Why Do Catfish Swim on Top of Water

Have you ever seen an aquarium catfish chilling near the surface of a pond or tank? It might seem odd for a bottom dweller to be hanging out up top. This blog dives into the fascinating reasons why catfish sometimes defy expectations and become surface swimmers – aquarium catfish diseases.

We’ll explore how oxygen levels, feeding opportunities, and even a catfish’s upside-down swimming style can all play a role in this surprising behavior. So, buckle up and get ready to learn the secrets behind why Catfish swim on top of the water.
aquarium catfish

Aquarium Catfish Profile

Here’s a brief profile of some of the most popular aquarium catfish species:

1. Corydoras Catfish

This minnowy catfish species is commonly seen in community tanks. They are available in many colors and designs. They are often characterized by their good nature and vegetarian diets too. Small Corydoras catfish grow to be 1–2 inches long and prefer aquariums with soft, sandy surfaces as substrate. Corydoras Catfish

2. Bristlenose Pleco

In addition, one of the most popular options, the bristle nose catfish, is also called a bristle nose suckerfish. They are about 4–5 inches long and eat algae wafers and biofilm that support the cleanliness of the aquarium. Bristlenose plecos are nighttime swimmers, that love to spend most of the daytime inside caves or under plants. Bristlenose Pleco

3. Upside-down Catfish

Just like their common name indicates, these fish are famous for their abnormal way of swimming. They usually spend their time in the tank upside down, attaching themselves with their sucker mouths to the tank walls below the water surface. The upside-down catfish are a peaceful species of fish and grow to an average length of 3 to 4 inches. Upside-down Catfish

4. Bumblebee Catfish

They are little vigorous scavengers, and always willing to take a meal. Unlike other fish, they are peaceful, making them an option for community tanks. They can be kept with other small fish, making them a great option for a community tank. Some bumblebee catfishes only reach about 1–2 inches, in contrast to others which are of different colors such as black and white. Bumblebee Catfish

5. Raphael Catfish

These medium-sized catfish have long barbels, which they use to feel their surroundings. They are non-aggressive fish and can be kept together with other non-aggressive fish (community tank). The Raphael catfish usually attain a size of 5 to 7 inches long, and they are the preferred species for aquariums with many hiding spots. Raphael Catfish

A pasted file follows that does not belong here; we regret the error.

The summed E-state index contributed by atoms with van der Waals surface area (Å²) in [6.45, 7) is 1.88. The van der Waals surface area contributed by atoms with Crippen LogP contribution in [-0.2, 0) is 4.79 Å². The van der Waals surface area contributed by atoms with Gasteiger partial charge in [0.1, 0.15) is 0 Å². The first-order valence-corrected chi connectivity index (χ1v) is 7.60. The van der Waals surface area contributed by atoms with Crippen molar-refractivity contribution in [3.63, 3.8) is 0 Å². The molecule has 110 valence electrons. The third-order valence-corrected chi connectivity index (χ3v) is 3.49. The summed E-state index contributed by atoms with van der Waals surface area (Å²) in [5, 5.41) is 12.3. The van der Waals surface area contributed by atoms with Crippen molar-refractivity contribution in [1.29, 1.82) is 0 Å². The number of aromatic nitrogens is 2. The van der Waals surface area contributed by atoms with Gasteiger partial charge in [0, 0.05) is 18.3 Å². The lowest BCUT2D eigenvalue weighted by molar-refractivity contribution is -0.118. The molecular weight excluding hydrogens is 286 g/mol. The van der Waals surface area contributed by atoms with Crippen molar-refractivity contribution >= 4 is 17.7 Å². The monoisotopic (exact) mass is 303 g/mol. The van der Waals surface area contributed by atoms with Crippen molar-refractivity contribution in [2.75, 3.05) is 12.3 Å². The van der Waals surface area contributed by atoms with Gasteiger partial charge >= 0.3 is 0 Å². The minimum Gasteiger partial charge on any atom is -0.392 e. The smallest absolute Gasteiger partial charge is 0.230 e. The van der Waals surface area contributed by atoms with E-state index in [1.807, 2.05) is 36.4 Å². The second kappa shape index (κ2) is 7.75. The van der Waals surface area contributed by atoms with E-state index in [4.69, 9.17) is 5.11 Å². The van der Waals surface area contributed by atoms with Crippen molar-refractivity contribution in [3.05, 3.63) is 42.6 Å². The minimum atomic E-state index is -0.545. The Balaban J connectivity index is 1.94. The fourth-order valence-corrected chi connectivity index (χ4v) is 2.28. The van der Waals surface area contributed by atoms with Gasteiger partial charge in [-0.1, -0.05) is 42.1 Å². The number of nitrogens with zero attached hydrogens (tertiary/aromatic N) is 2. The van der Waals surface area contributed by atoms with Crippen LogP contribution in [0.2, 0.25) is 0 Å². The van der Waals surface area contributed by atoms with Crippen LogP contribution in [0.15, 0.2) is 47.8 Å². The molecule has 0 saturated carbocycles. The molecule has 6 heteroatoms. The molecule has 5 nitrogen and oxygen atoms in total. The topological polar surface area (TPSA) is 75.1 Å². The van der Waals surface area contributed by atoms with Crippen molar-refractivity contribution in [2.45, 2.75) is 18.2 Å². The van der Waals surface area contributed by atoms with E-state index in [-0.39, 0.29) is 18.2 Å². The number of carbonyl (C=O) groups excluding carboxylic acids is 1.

Are Catfish Good For Aquariums

Catfish are quite good for keeping your aquarium clean. Here are some of the key roles that catfish are responsible for:

  • Cleaning crew: Most of the catfish species are not picky eaters and will clear up any excess food and algae from the bottom of the tank. This could help to treat water quality and prevent ammonia surges.
  • Peaceful community fish: In most cases, catfish are peaceful fish that can be kept with other peaceful community fish.
  • Interesting to watch: Many catfish are extremely active, so they are wonderful to look at. They have distinctive features like whiskers (barbels) that they use for sensing their surroundings, and some species have strange shapes.

Why do Catfish Swim on Top of Water

There are two main reasons why you might see catfish swimming near the surface of the water:

1. Low Oxygen

The most dominant cause is due to anaerobic conditions and low oxygen in the water. A current of fish that enters the water gets oxygen from dissolved oxygen in the water, which in addition usually originates from the surface layer that directly touches the air. If the water is stagnant or the number of fish in the water is too high for its size, oxygen levels can decrease, and catfish will have to gulp for air at the surface.

2. Feeding

Some species of catfish, such as the upside-down catfish, have evolved ways of feeding up to the surface. They can swim with their bellies facing down, which helps them to finely locate food sources (insects, small fish, etc.) hanging around the surface by using their barbels (whiskers).
aquarium catfish diseases

Aquarium Catfish Diseases and Curement

Aquarium catfish are generally hardy fish, but like any other fish, they can succumb to various diseases in captivity. Here are some of the most common catfish diseases and how to cure them:

1. Ichthyophthirius (Ich)

This is a parasitic disease that causes white spots to appear on the fish’s body and fins. It is highly contagious and can be treated with over-the-counter medications that contain copper or formalin.